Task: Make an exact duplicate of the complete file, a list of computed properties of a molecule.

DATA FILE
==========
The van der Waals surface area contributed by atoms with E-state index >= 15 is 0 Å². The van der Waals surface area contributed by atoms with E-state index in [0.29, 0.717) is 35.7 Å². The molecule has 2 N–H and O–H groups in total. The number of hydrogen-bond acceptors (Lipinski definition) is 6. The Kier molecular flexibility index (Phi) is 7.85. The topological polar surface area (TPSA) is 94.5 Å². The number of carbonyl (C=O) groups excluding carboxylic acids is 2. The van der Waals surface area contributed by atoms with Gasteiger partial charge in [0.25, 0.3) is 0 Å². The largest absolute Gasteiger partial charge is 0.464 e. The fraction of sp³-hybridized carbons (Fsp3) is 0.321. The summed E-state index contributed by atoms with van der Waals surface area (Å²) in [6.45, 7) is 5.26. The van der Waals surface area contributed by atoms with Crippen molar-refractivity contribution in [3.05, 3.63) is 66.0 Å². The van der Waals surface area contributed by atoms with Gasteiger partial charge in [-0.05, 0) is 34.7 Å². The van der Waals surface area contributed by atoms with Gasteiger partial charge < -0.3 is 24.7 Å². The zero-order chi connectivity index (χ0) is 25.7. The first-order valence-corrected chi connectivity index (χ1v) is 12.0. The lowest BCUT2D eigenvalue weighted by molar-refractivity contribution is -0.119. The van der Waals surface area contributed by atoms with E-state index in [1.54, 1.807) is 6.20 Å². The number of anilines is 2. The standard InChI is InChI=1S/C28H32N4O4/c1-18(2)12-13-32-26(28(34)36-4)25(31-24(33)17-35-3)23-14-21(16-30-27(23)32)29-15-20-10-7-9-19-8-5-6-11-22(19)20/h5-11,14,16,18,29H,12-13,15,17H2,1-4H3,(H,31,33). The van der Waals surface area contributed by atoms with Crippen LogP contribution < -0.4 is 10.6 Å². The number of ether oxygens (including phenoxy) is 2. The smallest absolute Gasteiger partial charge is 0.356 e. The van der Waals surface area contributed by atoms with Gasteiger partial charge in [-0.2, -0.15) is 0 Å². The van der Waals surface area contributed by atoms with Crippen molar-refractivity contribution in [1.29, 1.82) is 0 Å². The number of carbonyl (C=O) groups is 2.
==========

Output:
The van der Waals surface area contributed by atoms with E-state index >= 15 is 0 Å². The van der Waals surface area contributed by atoms with E-state index in [0.29, 0.717) is 35.7 Å². The molecule has 2 N–H and O–H groups in total. The number of hydrogen-bond acceptors (Lipinski definition) is 6. The Kier molecular flexibility index (Phi) is 7.85. The topological polar surface area (TPSA) is 94.5 Å². The number of carbonyl (C=O) groups excluding carboxylic acids is 2. The van der Waals surface area contributed by atoms with Gasteiger partial charge in [0.25, 0.3) is 0 Å². The largest absolute Gasteiger partial charge is 0.464 e. The fraction of sp³-hybridized carbons (Fsp3) is 0.321. The summed E-state index contributed by atoms with van der Waals surface area (Å²) in [6.45, 7) is 5.26. The van der Waals surface area contributed by atoms with Crippen molar-refractivity contribution in [3.05, 3.63) is 66.0 Å². The van der Waals surface area contributed by atoms with Gasteiger partial charge in [-0.05, 0) is 34.7 Å². The van der Waals surface area contributed by atoms with Gasteiger partial charge < -0.3 is 24.7 Å². The zero-order chi connectivity index (χ0) is 25.7. The first-order valence-corrected chi connectivity index (χ1v) is 12.0. The lowest BCUT2D eigenvalue weighted by molar-refractivity contribution is -0.119. The van der Waals surface area contributed by atoms with E-state index in [1.54, 1.807) is 6.20 Å². The number of anilines is 2. The standard InChI is InChI=1S/C28H32N4O4/c1-18(2)12-13-32-26(28(34)36-4)25(31-24(33)17-35-3)23-14-21(16-30-27(23)32)29-15-20-10-7-9-19-8-5-6-11-22(19)20/h5-11,14,16,18,29H,12-13,15,17H2,1-4H3,(H,31,33). The van der Waals surface area contributed by atoms with Crippen LogP contribution < -0.4 is 10.6 Å². The number of ether oxygens (including phenoxy) is 2. The smallest absolute Gasteiger partial charge is 0.356 e. The van der Waals surface area contributed by atoms with Gasteiger partial charge in [-0.2, -0.15) is 0 Å². The van der Waals surface area contributed by atoms with Crippen molar-refractivity contribution in [1.29, 1.82) is 0 Å². The number of carbonyl (C=O) groups is 2.